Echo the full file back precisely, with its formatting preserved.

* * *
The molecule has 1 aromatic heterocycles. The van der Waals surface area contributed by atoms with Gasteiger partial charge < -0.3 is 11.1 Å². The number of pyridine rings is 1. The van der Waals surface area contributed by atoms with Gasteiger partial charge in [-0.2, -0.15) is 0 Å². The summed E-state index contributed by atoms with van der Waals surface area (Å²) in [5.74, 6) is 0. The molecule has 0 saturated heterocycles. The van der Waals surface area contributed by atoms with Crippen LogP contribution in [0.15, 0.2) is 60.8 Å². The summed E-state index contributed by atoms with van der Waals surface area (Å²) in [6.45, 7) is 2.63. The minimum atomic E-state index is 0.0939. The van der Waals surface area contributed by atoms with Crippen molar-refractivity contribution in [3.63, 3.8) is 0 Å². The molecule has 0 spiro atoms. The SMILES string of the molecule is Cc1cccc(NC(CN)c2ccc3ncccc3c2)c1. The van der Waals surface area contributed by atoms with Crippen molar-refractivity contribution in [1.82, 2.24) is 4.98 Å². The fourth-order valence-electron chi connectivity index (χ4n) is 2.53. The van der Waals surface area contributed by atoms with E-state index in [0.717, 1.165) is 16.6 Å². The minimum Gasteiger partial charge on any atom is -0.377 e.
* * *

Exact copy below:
The molecule has 1 aromatic heterocycles. The van der Waals surface area contributed by atoms with Gasteiger partial charge < -0.3 is 11.1 Å². The number of pyridine rings is 1. The van der Waals surface area contributed by atoms with Gasteiger partial charge in [-0.2, -0.15) is 0 Å². The summed E-state index contributed by atoms with van der Waals surface area (Å²) in [5.74, 6) is 0. The molecule has 0 saturated heterocycles. The van der Waals surface area contributed by atoms with Crippen LogP contribution in [0.15, 0.2) is 60.8 Å². The summed E-state index contributed by atoms with van der Waals surface area (Å²) in [6.45, 7) is 2.63. The minimum atomic E-state index is 0.0939. The van der Waals surface area contributed by atoms with Crippen molar-refractivity contribution in [3.63, 3.8) is 0 Å². The molecule has 0 spiro atoms. The SMILES string of the molecule is Cc1cccc(NC(CN)c2ccc3ncccc3c2)c1. The van der Waals surface area contributed by atoms with Crippen molar-refractivity contribution in [1.82, 2.24) is 4.98 Å². The fourth-order valence-electron chi connectivity index (χ4n) is 2.53. The van der Waals surface area contributed by atoms with E-state index in [0.717, 1.165) is 16.6 Å². The minimum Gasteiger partial charge on any atom is -0.377 e.